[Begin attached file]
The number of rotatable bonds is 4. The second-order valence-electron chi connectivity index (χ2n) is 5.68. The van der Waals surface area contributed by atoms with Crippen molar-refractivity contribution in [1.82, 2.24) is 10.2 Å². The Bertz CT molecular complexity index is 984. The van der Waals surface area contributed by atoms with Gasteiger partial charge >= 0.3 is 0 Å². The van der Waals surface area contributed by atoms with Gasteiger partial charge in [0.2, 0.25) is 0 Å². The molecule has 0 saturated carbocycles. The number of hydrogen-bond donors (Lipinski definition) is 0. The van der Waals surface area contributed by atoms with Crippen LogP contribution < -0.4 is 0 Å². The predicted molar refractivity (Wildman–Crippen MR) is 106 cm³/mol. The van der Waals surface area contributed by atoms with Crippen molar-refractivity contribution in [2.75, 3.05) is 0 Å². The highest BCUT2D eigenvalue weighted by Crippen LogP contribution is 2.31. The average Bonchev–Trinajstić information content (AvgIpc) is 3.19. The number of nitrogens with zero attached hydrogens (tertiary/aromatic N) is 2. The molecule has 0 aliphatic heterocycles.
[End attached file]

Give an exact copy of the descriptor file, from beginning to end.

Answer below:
The number of rotatable bonds is 4. The second-order valence-electron chi connectivity index (χ2n) is 5.68. The van der Waals surface area contributed by atoms with Crippen molar-refractivity contribution in [1.82, 2.24) is 10.2 Å². The Bertz CT molecular complexity index is 984. The van der Waals surface area contributed by atoms with Gasteiger partial charge >= 0.3 is 0 Å². The van der Waals surface area contributed by atoms with Gasteiger partial charge in [0.2, 0.25) is 0 Å². The molecule has 0 saturated carbocycles. The number of hydrogen-bond donors (Lipinski definition) is 0. The van der Waals surface area contributed by atoms with Crippen LogP contribution < -0.4 is 0 Å². The predicted molar refractivity (Wildman–Crippen MR) is 106 cm³/mol. The van der Waals surface area contributed by atoms with Crippen molar-refractivity contribution in [2.75, 3.05) is 0 Å². The highest BCUT2D eigenvalue weighted by Crippen LogP contribution is 2.31. The average Bonchev–Trinajstić information content (AvgIpc) is 3.19. The number of nitrogens with zero attached hydrogens (tertiary/aromatic N) is 2. The molecule has 0 aliphatic heterocycles.